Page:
Elsie Wright and Frances Griffiths’ two photographs of fairies became public after Elsie’s mother took them to a Theosophical Society meeting. They soon came to attention of Edward Gardner, a leading member of the society. Seeking to verify them, Gardner sent the original glass-plate negatives and contact prints to a photography expert.
The expert replied they were genuine – ‘with no trace of studio fakery involving cardboard cut-outs or models’. But Gardner’s expert also enhanced the prints to make them more ‘conducive to printing’. He also provided copies of the enhanced prints for Gardner to sell in his lectures.
It is not easy to find originals. But some show the fairies as over-exposed outlines rather than the pretty detailed figures on the enhanced versions.
When Arthur Conan Doyle saw the enhanced prints, he believed they were clear and visible evidence of psychic phenomena. Having lost a son in the First World War a few years earlier, Doyle and his wife were enthusiastic spiritualists. Lady Doyle was a much lauded amateur spiritualist medium.
Doyle and Gardner took the enhanced prints to two photographic firms, Kodak and Ilford, to confirm they were genuine. While Kodak agreed there was no obvious signs of fakery they declined to issue a certificate of authenticity. Ilford unequivocally thought there was evidence of fakery.
The historical novelist Maurice Hewlett had the last word when he pronounced – knowing children, and knowing Sir Arthur Conan Doyle has legs, I decide the young ladies have pulled one of them.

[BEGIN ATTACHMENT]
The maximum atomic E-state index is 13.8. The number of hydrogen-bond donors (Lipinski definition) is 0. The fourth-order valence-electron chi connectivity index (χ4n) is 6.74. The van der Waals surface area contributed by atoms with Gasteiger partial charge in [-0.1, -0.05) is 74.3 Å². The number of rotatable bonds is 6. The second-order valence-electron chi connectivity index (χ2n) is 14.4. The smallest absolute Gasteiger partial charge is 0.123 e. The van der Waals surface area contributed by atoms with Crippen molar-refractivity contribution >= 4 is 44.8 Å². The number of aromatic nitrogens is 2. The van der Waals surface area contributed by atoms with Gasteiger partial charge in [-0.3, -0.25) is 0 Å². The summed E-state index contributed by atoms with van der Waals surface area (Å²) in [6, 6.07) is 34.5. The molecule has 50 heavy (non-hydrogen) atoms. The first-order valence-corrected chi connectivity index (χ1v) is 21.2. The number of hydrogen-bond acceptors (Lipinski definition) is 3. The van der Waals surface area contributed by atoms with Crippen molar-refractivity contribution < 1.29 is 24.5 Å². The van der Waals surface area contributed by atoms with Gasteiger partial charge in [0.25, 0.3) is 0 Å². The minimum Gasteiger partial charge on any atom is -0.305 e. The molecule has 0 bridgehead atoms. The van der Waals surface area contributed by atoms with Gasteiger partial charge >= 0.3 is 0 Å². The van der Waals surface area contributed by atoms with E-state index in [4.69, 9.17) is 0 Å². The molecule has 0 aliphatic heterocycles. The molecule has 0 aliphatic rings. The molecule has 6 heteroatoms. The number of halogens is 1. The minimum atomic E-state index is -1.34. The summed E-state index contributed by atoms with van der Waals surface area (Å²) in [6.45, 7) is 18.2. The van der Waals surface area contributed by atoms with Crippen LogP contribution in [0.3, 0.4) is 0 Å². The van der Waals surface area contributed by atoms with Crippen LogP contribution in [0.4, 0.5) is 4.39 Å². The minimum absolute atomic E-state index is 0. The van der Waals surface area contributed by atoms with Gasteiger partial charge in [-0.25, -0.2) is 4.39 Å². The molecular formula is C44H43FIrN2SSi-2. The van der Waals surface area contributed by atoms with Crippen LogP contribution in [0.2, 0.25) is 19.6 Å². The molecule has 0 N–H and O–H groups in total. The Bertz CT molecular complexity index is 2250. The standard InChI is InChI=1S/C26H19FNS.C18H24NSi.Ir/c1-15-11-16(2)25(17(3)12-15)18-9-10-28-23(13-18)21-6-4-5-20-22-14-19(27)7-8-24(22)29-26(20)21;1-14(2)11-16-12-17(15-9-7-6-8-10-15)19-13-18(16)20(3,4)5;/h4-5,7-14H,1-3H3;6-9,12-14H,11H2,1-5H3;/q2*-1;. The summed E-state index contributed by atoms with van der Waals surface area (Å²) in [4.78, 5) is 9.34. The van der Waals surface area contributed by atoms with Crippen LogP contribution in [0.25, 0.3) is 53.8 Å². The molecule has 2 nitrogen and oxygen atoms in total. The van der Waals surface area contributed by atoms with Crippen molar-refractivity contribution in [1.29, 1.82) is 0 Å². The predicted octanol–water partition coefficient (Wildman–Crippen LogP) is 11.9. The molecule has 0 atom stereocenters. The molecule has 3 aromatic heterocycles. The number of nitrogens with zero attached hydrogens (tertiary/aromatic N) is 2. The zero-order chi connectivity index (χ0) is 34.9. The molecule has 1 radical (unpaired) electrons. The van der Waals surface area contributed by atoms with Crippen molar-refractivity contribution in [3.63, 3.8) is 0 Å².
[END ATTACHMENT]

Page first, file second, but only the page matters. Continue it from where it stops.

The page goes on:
Interest in the Cottingley fairies gradually ebbed after 1921. Elsie and Frances married and lived abroad. In 1966, a reporter from the Daily Express newspaper traced Elsie. She admitted the fairies may have been ‘figments of her imagination’, somehow transferred onto the photographs. Psychic photography was a new and exciting phenomenon around this time.
In 1983, the cousins admitted the photographs were faked, although they maintained they really saw fairies. The 16 year-old Elsie had copied illustrations from a children’s book and added wings. They supported the cardboard cut-outs with hatpins.
Elsie said they were too embarrassed to admit the truth after fooling Arthur Conan Doyle – ‘Two village kids and a brilliant man – well, we could only keep quiet.’
Frances added- ‘I never thought of it as fraud – we were having a bit of fun. I can’t understand to this day why they were taken in. They wanted to be taken in.’
Frances’ memoirs ‘Reflections on the Cottingley Fairies’ record often bitter exchanges between Elsie and Frances. In one letter from 1983, Frances wrote – ‘I hated those photographs from the age of 16. When Mr Gardner presented me with a bunch of flowers and wanted me to sit with him at a Theosophical Society meeting, I realised what I was in for if I did not keep myself hidden.’
The cousins disagreed about the final photograph of a fairy sunbath. Elsie maintained it was fake. Frances insisted it was genuine. This made some wonder if the print is a double exposure; both girls taking the same photograph without the other’s knowledge. But who knows… Perhaps, just perhaps…